Int J Hyperthermia. 2002 Sep-Oct;18(5):472-83.
Effect of hyperthermia combined with external radiation therapy in primary non-small cell lung cancer with direct bony invasion.
Sakurai H, Hayakawa K, Mitsuhashi N, Tamaki Y, Nakayama Y, Kurosaki H, Nasu S, Ishikawa H, Saitoh JI, Akimoto T, Niibe H.
Department of Radiology and Radiation Oncology, Gunma University School of Medicine, 3-39-22, Showa-machi, Maebashi, Gunma 371-8511, Japan. email@example.com
Local control in lung cancer directly invading the bone is extremely poor. Effects of regional hyperthermia combined with conventional external beam radiation therapy were evaluated.
MATERIALS AND METHODS:
Thirteen patients with non-small lung cancer (NSCLC) with direct bony invasion were treated with hyperthermia plus irradiation (hyperthermia group). The treatment outcome was compared with the historical treatment results in 13 patients treated with external radiationtherapy alone (radiation alone group). In patients with no distant metastasis, radiation therapy at a total dose of 60-70 Gy was administered to both groups.Hyperthermia was performed for 45-60 min immediately after irradiation for two-four sessions with radiofrequency capacitive heating devices.
For primary response, 10 of the 13 tumours responded to the treatment (3 CR, 7 PR) in the hyperthermia group, whereas seven tumours responded (1 CR, 6 PR) in the radiation alone group. The 2-year local recurrence-free survival rate for clinical M(0) patients in the hyperthermia group and that in the radiation alone group were 76.1 and 16.9%, respectively. Three patients died of distant metastases within 2 years in the hyperthermia group, but two out of three tumours histologically disappeared, even in the autopsy examination. The 2-year overall survival rate for clinical M(0) patients in thehyperthermia group and that in the radiation alone group were 44.4 and 15.4%, respectively. No severe pulmonary complication was observed in either group.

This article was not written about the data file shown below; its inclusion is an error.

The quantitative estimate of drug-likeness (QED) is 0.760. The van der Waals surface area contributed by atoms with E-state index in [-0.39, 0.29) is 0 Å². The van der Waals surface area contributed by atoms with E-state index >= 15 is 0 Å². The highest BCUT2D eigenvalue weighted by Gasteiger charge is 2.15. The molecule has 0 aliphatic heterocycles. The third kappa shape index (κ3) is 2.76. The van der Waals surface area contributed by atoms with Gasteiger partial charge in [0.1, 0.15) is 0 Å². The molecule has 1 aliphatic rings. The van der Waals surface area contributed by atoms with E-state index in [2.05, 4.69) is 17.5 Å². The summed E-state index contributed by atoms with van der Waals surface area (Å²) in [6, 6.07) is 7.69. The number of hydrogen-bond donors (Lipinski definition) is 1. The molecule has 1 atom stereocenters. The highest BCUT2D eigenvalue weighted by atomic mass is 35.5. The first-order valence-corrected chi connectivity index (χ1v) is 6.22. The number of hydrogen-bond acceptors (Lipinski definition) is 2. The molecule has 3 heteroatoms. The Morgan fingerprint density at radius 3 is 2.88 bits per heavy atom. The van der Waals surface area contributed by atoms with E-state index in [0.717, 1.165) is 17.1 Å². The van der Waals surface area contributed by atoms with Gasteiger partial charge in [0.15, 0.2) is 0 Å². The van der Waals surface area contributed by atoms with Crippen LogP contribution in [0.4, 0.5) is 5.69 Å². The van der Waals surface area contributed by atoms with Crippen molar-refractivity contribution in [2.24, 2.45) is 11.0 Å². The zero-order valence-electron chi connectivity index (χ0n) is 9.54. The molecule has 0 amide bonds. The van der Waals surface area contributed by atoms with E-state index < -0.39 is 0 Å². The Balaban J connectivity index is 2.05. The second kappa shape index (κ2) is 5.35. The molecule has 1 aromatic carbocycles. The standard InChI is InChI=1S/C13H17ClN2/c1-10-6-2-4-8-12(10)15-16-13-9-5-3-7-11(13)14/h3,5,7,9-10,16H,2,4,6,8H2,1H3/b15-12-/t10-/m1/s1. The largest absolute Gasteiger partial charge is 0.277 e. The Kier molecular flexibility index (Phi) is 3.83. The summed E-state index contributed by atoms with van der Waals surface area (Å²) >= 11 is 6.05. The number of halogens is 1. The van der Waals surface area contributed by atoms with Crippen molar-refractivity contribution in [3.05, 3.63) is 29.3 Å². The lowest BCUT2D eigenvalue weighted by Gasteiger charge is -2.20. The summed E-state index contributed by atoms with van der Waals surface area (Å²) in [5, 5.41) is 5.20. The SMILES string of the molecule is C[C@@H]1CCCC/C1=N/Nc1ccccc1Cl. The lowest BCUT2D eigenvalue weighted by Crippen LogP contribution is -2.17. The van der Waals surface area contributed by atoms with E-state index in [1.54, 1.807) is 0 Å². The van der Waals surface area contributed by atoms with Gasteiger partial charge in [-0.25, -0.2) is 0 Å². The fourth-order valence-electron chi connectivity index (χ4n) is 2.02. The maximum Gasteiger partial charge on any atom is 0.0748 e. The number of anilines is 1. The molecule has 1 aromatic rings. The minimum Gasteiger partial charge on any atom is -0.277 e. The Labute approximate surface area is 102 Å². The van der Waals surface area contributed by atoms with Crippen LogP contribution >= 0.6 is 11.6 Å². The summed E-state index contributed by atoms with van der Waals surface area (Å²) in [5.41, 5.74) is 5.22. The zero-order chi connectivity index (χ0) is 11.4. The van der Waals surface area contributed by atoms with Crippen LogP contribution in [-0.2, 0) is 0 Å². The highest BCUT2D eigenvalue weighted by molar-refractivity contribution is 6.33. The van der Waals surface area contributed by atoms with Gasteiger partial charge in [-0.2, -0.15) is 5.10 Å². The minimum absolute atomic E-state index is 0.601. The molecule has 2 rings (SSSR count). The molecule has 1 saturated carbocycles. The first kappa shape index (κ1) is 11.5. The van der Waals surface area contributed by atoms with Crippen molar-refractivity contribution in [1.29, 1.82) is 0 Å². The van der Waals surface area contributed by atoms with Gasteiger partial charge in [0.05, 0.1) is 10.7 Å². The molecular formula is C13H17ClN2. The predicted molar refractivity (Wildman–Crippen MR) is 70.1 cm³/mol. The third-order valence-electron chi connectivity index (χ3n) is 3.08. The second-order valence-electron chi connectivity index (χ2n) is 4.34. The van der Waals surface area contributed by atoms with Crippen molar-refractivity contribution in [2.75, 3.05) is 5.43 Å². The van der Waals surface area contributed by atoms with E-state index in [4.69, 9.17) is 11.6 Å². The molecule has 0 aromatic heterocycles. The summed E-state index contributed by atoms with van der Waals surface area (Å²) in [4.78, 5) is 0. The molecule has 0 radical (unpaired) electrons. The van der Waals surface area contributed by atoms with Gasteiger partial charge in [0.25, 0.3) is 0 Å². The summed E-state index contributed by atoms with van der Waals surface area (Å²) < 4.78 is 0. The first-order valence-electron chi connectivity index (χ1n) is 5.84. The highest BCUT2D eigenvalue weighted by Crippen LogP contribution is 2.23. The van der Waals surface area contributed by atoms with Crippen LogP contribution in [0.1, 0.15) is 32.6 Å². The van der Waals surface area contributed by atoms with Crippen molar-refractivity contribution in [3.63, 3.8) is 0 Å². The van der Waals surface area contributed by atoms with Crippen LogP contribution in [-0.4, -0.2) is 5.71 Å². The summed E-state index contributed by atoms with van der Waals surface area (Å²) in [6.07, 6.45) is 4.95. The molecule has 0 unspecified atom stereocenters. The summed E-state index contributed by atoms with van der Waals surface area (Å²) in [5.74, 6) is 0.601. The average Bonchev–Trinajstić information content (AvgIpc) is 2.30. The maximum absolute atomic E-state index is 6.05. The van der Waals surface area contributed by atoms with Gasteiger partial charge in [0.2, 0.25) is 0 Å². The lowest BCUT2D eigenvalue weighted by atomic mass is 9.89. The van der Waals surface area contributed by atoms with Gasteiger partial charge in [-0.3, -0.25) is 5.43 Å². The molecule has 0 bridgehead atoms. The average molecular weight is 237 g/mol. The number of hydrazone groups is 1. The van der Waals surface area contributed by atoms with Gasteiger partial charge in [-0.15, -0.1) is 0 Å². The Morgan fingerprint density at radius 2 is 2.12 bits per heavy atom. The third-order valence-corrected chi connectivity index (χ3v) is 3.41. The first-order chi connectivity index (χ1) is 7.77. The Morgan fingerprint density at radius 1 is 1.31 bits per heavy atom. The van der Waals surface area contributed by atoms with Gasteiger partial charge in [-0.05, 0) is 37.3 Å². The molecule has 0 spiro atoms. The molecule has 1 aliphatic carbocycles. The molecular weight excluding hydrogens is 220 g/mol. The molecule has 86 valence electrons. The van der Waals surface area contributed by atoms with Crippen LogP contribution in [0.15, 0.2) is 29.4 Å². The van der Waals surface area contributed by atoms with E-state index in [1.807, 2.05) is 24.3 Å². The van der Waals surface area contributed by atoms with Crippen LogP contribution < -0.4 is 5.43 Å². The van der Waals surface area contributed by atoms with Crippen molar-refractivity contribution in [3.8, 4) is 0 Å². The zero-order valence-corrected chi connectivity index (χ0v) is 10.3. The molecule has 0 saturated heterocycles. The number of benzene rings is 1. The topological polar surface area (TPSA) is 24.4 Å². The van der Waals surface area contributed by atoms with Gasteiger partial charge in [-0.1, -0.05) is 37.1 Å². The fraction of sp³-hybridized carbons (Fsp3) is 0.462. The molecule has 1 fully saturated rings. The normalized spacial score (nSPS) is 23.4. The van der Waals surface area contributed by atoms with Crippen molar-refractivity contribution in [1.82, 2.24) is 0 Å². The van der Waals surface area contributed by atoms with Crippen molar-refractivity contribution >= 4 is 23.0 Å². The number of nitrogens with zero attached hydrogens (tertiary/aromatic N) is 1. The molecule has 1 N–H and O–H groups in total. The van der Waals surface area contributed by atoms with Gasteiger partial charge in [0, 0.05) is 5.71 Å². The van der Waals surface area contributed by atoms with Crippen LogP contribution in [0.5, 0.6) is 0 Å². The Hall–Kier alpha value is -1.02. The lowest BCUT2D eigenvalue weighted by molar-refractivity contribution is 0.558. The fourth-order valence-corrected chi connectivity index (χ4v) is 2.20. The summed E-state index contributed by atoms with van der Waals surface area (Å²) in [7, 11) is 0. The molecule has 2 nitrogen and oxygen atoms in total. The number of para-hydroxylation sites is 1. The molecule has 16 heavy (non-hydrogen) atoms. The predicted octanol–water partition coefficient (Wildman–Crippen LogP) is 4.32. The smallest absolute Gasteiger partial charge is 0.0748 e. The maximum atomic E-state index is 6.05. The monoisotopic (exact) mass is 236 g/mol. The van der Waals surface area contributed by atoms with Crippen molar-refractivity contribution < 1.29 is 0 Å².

Regional hyperthermia combined with conventional irradiation could be a tool to improve local control in patients with NSCLC deeply invading the chest wall.